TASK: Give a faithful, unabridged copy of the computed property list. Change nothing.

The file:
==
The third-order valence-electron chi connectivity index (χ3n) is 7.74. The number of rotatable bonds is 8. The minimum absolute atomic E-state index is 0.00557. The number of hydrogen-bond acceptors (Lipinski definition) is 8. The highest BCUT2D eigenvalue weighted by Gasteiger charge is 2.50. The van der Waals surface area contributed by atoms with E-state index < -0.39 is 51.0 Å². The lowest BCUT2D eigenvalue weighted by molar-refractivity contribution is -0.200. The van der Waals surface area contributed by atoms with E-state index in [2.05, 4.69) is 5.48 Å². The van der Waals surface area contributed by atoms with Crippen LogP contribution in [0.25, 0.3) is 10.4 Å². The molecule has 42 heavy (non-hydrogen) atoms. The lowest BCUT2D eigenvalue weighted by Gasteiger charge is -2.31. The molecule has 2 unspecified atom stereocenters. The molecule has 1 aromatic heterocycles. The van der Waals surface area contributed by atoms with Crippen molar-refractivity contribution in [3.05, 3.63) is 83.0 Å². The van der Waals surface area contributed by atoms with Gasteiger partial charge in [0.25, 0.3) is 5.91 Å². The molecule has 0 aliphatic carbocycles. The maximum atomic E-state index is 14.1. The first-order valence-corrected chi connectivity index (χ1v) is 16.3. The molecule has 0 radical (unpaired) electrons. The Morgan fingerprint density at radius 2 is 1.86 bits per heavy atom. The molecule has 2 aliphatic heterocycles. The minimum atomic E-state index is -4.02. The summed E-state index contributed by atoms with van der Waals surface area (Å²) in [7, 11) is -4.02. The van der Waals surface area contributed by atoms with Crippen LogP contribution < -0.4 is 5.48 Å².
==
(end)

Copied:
The third-order valence-electron chi connectivity index (χ3n) is 7.74. The number of rotatable bonds is 8. The minimum absolute atomic E-state index is 0.00557. The number of hydrogen-bond acceptors (Lipinski definition) is 8. The highest BCUT2D eigenvalue weighted by Gasteiger charge is 2.50. The van der Waals surface area contributed by atoms with E-state index < -0.39 is 51.0 Å². The lowest BCUT2D eigenvalue weighted by molar-refractivity contribution is -0.200. The van der Waals surface area contributed by atoms with E-state index in [2.05, 4.69) is 5.48 Å². The van der Waals surface area contributed by atoms with Crippen LogP contribution in [0.25, 0.3) is 10.4 Å². The molecule has 42 heavy (non-hydrogen) atoms. The lowest BCUT2D eigenvalue weighted by Gasteiger charge is -2.31. The molecule has 2 unspecified atom stereocenters. The molecule has 1 aromatic heterocycles. The van der Waals surface area contributed by atoms with Crippen molar-refractivity contribution in [3.05, 3.63) is 83.0 Å². The van der Waals surface area contributed by atoms with Gasteiger partial charge in [0.25, 0.3) is 5.91 Å². The molecule has 0 aliphatic carbocycles. The maximum atomic E-state index is 14.1. The first-order valence-corrected chi connectivity index (χ1v) is 16.3. The molecule has 0 radical (unpaired) electrons. The Morgan fingerprint density at radius 2 is 1.86 bits per heavy atom. The molecule has 2 aliphatic heterocycles. The minimum atomic E-state index is -4.02. The summed E-state index contributed by atoms with van der Waals surface area (Å²) in [7, 11) is -4.02. The van der Waals surface area contributed by atoms with Crippen LogP contribution < -0.4 is 5.48 Å².